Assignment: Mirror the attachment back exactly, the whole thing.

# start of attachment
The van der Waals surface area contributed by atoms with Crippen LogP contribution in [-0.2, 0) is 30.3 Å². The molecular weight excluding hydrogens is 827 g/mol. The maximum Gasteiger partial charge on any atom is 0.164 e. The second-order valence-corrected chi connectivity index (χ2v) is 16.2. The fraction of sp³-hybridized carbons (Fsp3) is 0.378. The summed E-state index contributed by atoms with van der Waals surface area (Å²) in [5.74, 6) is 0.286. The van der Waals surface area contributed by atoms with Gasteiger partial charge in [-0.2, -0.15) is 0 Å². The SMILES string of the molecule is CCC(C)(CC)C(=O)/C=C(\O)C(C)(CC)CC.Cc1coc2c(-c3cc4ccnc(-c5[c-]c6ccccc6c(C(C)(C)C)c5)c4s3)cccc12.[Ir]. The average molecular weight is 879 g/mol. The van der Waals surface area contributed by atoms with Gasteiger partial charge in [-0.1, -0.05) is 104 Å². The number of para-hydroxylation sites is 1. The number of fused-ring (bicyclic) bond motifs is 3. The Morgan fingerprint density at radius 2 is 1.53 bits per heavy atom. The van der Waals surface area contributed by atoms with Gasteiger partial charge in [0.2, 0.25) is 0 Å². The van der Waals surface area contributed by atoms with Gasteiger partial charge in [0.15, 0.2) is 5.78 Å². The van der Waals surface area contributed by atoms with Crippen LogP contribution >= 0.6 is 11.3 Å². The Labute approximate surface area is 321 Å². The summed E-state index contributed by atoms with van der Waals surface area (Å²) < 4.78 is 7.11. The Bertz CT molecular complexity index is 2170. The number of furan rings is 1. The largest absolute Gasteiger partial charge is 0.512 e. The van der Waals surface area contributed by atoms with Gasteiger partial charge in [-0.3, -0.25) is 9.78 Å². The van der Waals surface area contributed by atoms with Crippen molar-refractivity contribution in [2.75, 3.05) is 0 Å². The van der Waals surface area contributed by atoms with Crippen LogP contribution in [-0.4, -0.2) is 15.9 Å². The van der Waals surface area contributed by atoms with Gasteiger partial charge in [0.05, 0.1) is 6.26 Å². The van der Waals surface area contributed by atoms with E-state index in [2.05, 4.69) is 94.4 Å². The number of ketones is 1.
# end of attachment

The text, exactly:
The van der Waals surface area contributed by atoms with Crippen LogP contribution in [-0.2, 0) is 30.3 Å². The molecular weight excluding hydrogens is 827 g/mol. The maximum Gasteiger partial charge on any atom is 0.164 e. The second-order valence-corrected chi connectivity index (χ2v) is 16.2. The fraction of sp³-hybridized carbons (Fsp3) is 0.378. The summed E-state index contributed by atoms with van der Waals surface area (Å²) in [5.74, 6) is 0.286. The van der Waals surface area contributed by atoms with Gasteiger partial charge in [-0.2, -0.15) is 0 Å². The SMILES string of the molecule is CCC(C)(CC)C(=O)/C=C(\O)C(C)(CC)CC.Cc1coc2c(-c3cc4ccnc(-c5[c-]c6ccccc6c(C(C)(C)C)c5)c4s3)cccc12.[Ir]. The average molecular weight is 879 g/mol. The van der Waals surface area contributed by atoms with Gasteiger partial charge in [-0.1, -0.05) is 104 Å². The number of para-hydroxylation sites is 1. The number of fused-ring (bicyclic) bond motifs is 3. The Morgan fingerprint density at radius 2 is 1.53 bits per heavy atom. The van der Waals surface area contributed by atoms with Gasteiger partial charge in [0.2, 0.25) is 0 Å². The van der Waals surface area contributed by atoms with Gasteiger partial charge in [0.15, 0.2) is 5.78 Å². The van der Waals surface area contributed by atoms with Crippen LogP contribution >= 0.6 is 11.3 Å². The Labute approximate surface area is 321 Å². The summed E-state index contributed by atoms with van der Waals surface area (Å²) < 4.78 is 7.11. The Bertz CT molecular complexity index is 2170. The number of furan rings is 1. The largest absolute Gasteiger partial charge is 0.512 e. The van der Waals surface area contributed by atoms with Gasteiger partial charge in [-0.3, -0.25) is 9.78 Å². The van der Waals surface area contributed by atoms with Crippen molar-refractivity contribution in [2.75, 3.05) is 0 Å². The van der Waals surface area contributed by atoms with Crippen LogP contribution in [-0.4, -0.2) is 15.9 Å². The van der Waals surface area contributed by atoms with Gasteiger partial charge in [0.05, 0.1) is 6.26 Å². The van der Waals surface area contributed by atoms with E-state index in [2.05, 4.69) is 94.4 Å². The number of ketones is 1.